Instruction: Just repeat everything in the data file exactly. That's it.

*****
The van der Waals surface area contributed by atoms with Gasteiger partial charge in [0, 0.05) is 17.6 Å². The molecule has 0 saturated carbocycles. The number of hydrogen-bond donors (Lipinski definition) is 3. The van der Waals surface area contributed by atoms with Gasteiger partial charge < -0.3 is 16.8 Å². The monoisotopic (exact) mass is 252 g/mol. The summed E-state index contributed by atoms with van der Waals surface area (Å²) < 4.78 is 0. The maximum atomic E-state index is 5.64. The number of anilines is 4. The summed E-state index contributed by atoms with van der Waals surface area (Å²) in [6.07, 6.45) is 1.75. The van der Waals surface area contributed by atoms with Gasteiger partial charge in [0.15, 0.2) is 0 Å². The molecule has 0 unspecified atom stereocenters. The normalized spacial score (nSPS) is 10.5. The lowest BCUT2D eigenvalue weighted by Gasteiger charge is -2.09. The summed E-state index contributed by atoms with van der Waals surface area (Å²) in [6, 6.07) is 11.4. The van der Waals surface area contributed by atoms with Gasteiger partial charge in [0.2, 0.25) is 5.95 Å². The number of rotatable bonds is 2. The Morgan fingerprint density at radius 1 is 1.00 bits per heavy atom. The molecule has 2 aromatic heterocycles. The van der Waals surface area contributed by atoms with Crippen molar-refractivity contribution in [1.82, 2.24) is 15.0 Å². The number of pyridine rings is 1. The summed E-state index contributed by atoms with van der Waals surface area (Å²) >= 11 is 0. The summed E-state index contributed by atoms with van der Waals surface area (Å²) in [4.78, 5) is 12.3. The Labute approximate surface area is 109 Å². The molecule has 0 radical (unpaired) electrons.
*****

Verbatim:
The van der Waals surface area contributed by atoms with Gasteiger partial charge in [0, 0.05) is 17.6 Å². The molecule has 0 saturated carbocycles. The number of hydrogen-bond donors (Lipinski definition) is 3. The van der Waals surface area contributed by atoms with Gasteiger partial charge < -0.3 is 16.8 Å². The monoisotopic (exact) mass is 252 g/mol. The summed E-state index contributed by atoms with van der Waals surface area (Å²) < 4.78 is 0. The maximum atomic E-state index is 5.64. The number of anilines is 4. The summed E-state index contributed by atoms with van der Waals surface area (Å²) in [6.07, 6.45) is 1.75. The van der Waals surface area contributed by atoms with Gasteiger partial charge in [0.15, 0.2) is 0 Å². The molecule has 0 unspecified atom stereocenters. The normalized spacial score (nSPS) is 10.5. The lowest BCUT2D eigenvalue weighted by Gasteiger charge is -2.09. The summed E-state index contributed by atoms with van der Waals surface area (Å²) in [6, 6.07) is 11.4. The van der Waals surface area contributed by atoms with Gasteiger partial charge in [0.2, 0.25) is 5.95 Å². The number of rotatable bonds is 2. The Morgan fingerprint density at radius 1 is 1.00 bits per heavy atom. The molecule has 2 aromatic heterocycles. The van der Waals surface area contributed by atoms with Crippen molar-refractivity contribution in [1.82, 2.24) is 15.0 Å². The number of pyridine rings is 1. The summed E-state index contributed by atoms with van der Waals surface area (Å²) >= 11 is 0. The summed E-state index contributed by atoms with van der Waals surface area (Å²) in [4.78, 5) is 12.3. The Labute approximate surface area is 109 Å². The molecule has 0 radical (unpaired) electrons.